Everyone should be familiar with the weird Google/Microsoft interview questions like "why are manhole covers round?" and "how many golf balls can fit in a school bus?" but how many times have you heard about the difficult interview questions asked at Big 4? Go ahead, take your time answering that.
When Vault was busy putting together its latest Accounting 50, it also asked survey respondents to share questions they've been asked in either the intern or full-time interview process. Here are a few notable highlights from Vault's list of 21 Big 4 interview questions:
What are your thoughts on the increase demand of quality by the PCAOB and how would you implement such demands in your audit?
Tell me about a time when you had an idea but your team was not willing to accept it. How did you go about presenting this idea and trying to persuade them to accept it?
Describe some situations where you’ve had to use technical writing skills.
What’s the most difficult thing you’ve ever had to do?
Why do you want to work at this firm specifically?
Having done my fair share of hiring in my day (completely unrelated to accounting, of course), I'll say that there are no right or wrong answers. It isn't necessarily what someone says but how they say it. Case in point, I once interviewed someone who overshared about their drug charge in response to a completely unrelated question. The drug charge itself wasn't a big deal and wouldn't have disqualified this candidate but the fact that they spent 5 minutes telling a story that had nothing to do with what I'd asked showed a lack of judgment. What if I sent this person to a client and they launched into telling the story of a backpack that didn't belong to them and the weed contained therein? Yeah, no.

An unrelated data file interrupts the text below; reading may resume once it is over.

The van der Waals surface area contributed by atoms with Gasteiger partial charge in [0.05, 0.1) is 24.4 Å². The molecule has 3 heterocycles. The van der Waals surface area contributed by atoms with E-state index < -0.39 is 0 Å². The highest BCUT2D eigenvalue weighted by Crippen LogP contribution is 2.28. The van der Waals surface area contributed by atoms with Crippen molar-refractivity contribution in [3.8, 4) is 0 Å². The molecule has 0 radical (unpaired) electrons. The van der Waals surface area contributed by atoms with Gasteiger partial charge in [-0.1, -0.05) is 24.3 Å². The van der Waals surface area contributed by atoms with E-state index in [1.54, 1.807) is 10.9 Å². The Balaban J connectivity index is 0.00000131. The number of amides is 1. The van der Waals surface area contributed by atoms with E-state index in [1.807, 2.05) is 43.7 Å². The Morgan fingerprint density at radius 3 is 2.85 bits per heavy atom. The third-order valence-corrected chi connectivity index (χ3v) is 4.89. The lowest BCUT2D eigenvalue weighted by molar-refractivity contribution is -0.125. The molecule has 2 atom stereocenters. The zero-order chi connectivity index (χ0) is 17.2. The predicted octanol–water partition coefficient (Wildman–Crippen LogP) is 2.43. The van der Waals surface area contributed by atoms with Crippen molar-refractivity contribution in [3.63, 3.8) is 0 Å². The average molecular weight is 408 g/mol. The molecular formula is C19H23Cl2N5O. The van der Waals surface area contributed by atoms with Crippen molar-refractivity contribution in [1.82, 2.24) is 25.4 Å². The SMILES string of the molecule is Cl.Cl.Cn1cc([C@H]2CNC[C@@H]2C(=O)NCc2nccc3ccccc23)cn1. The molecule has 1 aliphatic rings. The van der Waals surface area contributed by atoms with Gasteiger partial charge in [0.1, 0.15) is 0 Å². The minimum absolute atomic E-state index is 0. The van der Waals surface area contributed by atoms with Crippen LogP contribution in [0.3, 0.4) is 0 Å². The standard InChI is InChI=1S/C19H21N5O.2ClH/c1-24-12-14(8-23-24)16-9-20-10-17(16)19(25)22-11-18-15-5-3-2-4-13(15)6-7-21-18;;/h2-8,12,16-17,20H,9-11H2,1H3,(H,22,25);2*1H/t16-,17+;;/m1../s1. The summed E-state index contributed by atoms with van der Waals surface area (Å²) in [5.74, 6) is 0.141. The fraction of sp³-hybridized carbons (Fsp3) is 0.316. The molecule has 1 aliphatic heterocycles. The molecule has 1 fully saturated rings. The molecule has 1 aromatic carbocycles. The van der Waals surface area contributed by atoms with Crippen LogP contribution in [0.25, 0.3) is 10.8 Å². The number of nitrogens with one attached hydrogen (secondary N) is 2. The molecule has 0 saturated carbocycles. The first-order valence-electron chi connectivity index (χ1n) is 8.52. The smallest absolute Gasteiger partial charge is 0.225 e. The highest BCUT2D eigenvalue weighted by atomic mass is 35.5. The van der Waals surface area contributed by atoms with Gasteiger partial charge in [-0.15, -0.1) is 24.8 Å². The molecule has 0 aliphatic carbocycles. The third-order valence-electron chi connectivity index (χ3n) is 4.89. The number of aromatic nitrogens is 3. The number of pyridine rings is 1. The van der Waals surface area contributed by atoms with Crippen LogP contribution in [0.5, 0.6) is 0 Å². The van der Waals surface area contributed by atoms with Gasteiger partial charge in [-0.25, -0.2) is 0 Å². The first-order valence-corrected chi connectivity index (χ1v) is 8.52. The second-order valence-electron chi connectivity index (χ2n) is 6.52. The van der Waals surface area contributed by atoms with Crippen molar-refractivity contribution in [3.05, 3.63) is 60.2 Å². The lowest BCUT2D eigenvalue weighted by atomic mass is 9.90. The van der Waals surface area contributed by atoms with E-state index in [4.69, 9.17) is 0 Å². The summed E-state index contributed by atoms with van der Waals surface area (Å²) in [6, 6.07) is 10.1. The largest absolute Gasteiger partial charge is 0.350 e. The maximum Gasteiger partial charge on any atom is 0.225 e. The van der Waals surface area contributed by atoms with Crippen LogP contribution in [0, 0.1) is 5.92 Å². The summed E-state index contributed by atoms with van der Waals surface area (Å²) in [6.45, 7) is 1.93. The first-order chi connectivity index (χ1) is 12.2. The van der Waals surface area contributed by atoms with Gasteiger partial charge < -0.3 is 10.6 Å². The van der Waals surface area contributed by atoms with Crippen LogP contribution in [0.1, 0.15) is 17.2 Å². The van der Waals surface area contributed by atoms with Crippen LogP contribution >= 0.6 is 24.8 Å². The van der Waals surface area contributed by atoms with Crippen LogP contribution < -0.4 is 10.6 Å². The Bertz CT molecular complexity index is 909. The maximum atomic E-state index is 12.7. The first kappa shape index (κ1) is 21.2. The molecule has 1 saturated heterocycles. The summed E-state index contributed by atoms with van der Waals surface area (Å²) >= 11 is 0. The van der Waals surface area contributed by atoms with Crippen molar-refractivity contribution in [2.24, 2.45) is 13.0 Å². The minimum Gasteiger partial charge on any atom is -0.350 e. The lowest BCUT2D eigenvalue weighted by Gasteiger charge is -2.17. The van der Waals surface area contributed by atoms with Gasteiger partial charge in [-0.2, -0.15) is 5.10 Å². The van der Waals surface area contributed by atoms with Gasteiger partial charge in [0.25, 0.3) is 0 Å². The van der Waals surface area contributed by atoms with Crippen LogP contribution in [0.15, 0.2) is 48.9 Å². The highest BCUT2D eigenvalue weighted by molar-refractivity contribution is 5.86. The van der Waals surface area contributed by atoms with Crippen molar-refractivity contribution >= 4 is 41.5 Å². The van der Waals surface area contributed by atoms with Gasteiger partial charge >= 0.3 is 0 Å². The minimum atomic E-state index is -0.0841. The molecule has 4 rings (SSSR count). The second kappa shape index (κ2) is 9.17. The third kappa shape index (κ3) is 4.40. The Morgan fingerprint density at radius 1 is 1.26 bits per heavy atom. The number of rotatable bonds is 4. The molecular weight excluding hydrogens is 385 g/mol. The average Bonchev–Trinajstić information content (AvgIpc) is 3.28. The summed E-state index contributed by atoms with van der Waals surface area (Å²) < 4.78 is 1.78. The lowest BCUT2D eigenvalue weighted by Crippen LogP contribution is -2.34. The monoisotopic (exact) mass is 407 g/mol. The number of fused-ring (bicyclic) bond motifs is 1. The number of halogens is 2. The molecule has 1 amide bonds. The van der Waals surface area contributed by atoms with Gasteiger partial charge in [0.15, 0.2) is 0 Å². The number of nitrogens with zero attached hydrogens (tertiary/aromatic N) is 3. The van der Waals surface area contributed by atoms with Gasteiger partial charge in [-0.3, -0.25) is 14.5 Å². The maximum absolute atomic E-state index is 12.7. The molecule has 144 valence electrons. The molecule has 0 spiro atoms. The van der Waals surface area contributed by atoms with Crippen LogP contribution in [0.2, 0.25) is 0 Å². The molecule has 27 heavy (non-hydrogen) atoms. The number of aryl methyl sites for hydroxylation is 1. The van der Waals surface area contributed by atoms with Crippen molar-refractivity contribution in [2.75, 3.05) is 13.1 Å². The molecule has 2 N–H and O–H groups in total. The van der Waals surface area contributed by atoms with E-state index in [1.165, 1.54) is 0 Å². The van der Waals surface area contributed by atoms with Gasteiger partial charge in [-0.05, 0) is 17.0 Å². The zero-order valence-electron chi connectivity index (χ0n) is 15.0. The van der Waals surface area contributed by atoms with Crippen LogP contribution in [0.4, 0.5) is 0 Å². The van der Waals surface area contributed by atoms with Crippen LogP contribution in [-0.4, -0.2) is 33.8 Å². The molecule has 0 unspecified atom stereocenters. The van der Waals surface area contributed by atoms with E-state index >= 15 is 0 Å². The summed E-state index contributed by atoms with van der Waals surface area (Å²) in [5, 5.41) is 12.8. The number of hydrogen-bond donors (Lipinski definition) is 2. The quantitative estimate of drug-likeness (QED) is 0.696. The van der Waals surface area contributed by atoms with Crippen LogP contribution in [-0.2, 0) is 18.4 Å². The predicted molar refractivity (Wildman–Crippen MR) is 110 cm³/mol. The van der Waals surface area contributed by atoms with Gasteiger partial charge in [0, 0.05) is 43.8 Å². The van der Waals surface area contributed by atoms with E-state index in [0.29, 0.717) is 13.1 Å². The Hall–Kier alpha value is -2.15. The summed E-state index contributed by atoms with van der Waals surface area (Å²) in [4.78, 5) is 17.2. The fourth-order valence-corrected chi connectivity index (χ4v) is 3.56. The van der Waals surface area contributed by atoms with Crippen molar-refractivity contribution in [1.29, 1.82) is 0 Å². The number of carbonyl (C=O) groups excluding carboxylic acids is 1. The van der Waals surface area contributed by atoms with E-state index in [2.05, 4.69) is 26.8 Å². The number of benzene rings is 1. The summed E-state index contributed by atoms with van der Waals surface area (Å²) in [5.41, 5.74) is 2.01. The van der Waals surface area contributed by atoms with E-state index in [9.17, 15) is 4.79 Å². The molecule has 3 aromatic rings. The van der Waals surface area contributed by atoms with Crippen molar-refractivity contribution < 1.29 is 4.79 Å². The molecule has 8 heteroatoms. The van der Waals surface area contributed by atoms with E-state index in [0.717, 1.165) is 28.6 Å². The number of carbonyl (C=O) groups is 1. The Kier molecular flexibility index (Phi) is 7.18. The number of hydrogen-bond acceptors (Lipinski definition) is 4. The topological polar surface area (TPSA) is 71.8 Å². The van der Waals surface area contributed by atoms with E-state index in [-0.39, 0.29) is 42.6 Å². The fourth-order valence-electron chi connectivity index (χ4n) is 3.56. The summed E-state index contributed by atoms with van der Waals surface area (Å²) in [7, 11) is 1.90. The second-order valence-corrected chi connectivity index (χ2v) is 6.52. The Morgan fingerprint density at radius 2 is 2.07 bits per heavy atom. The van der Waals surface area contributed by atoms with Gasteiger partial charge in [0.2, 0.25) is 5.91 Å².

For purposes of nailing a Big 4 interview, you should probably be prepared to answer the "why this firm" question at a minimum. As much as they want warm bodies in the chair, they also like to hear why you would choose their firm specifically. If you want to impress them, do a little research ahead of time about their major clients and specialties (protip: if you're interviewing at Ernst & Young, don't mention Repo 105) so you have an educated, genuine answer.
I and probably every would-be Big 4 intern-turned-high performer reading this would love to hear what questions those of you currently or formerly wrapped in Big 4's loving embrace got asked during the interview process. Besides the usual "give me an example of a time you failed" nonsense that nearly every job applicant gets.
Check out the full list at the Vault blog for more.